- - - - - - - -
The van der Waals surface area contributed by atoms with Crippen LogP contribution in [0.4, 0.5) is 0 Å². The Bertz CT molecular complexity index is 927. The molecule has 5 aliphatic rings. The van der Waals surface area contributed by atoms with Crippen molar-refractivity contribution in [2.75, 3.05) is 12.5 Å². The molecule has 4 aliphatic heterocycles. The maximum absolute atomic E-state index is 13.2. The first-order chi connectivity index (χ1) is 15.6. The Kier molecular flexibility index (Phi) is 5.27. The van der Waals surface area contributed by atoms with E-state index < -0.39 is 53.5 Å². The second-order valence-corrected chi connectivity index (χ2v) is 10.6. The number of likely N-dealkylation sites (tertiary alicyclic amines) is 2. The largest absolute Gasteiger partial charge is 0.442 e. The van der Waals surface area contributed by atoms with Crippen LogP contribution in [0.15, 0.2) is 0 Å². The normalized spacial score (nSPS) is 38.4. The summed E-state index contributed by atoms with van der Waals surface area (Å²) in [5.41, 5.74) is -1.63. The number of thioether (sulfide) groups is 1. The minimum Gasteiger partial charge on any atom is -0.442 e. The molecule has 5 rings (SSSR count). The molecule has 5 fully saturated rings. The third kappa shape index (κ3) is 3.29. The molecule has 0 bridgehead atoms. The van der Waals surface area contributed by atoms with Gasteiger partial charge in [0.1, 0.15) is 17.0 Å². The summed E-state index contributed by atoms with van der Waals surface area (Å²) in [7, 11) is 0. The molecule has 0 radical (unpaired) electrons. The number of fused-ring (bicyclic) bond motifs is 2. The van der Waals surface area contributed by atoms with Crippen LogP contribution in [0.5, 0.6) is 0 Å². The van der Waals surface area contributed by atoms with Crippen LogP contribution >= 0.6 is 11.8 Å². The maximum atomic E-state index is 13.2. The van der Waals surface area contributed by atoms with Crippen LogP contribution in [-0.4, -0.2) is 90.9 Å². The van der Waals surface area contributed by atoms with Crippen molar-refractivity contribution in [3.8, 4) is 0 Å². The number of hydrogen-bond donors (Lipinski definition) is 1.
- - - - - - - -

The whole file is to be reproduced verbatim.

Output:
The van der Waals surface area contributed by atoms with Crippen LogP contribution in [0.4, 0.5) is 0 Å². The Bertz CT molecular complexity index is 927. The molecule has 5 aliphatic rings. The van der Waals surface area contributed by atoms with Crippen molar-refractivity contribution in [2.75, 3.05) is 12.5 Å². The molecule has 4 aliphatic heterocycles. The maximum absolute atomic E-state index is 13.2. The first-order chi connectivity index (χ1) is 15.6. The Kier molecular flexibility index (Phi) is 5.27. The van der Waals surface area contributed by atoms with E-state index < -0.39 is 53.5 Å². The second-order valence-corrected chi connectivity index (χ2v) is 10.6. The number of likely N-dealkylation sites (tertiary alicyclic amines) is 2. The largest absolute Gasteiger partial charge is 0.442 e. The van der Waals surface area contributed by atoms with Crippen LogP contribution in [0.15, 0.2) is 0 Å². The normalized spacial score (nSPS) is 38.4. The summed E-state index contributed by atoms with van der Waals surface area (Å²) in [5.41, 5.74) is -1.63. The number of thioether (sulfide) groups is 1. The minimum Gasteiger partial charge on any atom is -0.442 e. The molecule has 5 rings (SSSR count). The molecule has 5 fully saturated rings. The third kappa shape index (κ3) is 3.29. The molecule has 0 bridgehead atoms. The van der Waals surface area contributed by atoms with Gasteiger partial charge in [0.1, 0.15) is 17.0 Å². The summed E-state index contributed by atoms with van der Waals surface area (Å²) in [7, 11) is 0. The molecule has 0 radical (unpaired) electrons. The number of fused-ring (bicyclic) bond motifs is 2. The van der Waals surface area contributed by atoms with Crippen LogP contribution in [0.5, 0.6) is 0 Å². The van der Waals surface area contributed by atoms with Crippen LogP contribution >= 0.6 is 11.8 Å². The maximum atomic E-state index is 13.2. The van der Waals surface area contributed by atoms with Crippen LogP contribution in [-0.4, -0.2) is 90.9 Å². The van der Waals surface area contributed by atoms with Crippen molar-refractivity contribution in [3.8, 4) is 0 Å². The number of hydrogen-bond donors (Lipinski definition) is 1.